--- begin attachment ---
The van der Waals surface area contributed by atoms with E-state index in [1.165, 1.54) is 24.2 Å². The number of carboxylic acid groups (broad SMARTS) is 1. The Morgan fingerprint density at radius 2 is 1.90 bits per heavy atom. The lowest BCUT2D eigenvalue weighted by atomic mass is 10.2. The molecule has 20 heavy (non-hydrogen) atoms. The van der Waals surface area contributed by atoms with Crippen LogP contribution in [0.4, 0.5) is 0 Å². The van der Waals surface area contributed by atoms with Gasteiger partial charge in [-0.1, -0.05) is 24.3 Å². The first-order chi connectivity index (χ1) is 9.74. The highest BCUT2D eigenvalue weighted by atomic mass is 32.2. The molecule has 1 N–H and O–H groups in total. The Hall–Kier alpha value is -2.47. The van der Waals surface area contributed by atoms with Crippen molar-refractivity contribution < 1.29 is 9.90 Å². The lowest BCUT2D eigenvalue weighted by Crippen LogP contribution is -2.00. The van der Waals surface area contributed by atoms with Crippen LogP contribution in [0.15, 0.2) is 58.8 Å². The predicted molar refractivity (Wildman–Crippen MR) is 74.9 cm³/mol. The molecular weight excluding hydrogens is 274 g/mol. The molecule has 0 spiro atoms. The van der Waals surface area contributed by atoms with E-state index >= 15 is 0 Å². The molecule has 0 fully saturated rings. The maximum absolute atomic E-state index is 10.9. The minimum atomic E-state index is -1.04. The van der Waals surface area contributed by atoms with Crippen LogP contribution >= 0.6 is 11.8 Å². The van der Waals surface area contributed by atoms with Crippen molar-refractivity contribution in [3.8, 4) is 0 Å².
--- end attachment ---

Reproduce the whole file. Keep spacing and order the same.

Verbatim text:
The van der Waals surface area contributed by atoms with E-state index in [1.165, 1.54) is 24.2 Å². The number of carboxylic acid groups (broad SMARTS) is 1. The Morgan fingerprint density at radius 2 is 1.90 bits per heavy atom. The lowest BCUT2D eigenvalue weighted by atomic mass is 10.2. The molecule has 20 heavy (non-hydrogen) atoms. The van der Waals surface area contributed by atoms with Crippen LogP contribution in [0.4, 0.5) is 0 Å². The van der Waals surface area contributed by atoms with Gasteiger partial charge in [-0.1, -0.05) is 24.3 Å². The first-order chi connectivity index (χ1) is 9.74. The highest BCUT2D eigenvalue weighted by atomic mass is 32.2. The molecule has 1 N–H and O–H groups in total. The Hall–Kier alpha value is -2.47. The van der Waals surface area contributed by atoms with Crippen molar-refractivity contribution < 1.29 is 9.90 Å². The lowest BCUT2D eigenvalue weighted by Crippen LogP contribution is -2.00. The van der Waals surface area contributed by atoms with Crippen LogP contribution in [0.15, 0.2) is 58.8 Å². The predicted molar refractivity (Wildman–Crippen MR) is 74.9 cm³/mol. The molecular weight excluding hydrogens is 274 g/mol. The molecule has 0 spiro atoms. The van der Waals surface area contributed by atoms with E-state index >= 15 is 0 Å². The molecule has 0 fully saturated rings. The maximum absolute atomic E-state index is 10.9. The minimum atomic E-state index is -1.04. The van der Waals surface area contributed by atoms with Crippen LogP contribution >= 0.6 is 11.8 Å². The van der Waals surface area contributed by atoms with Crippen molar-refractivity contribution in [3.8, 4) is 0 Å².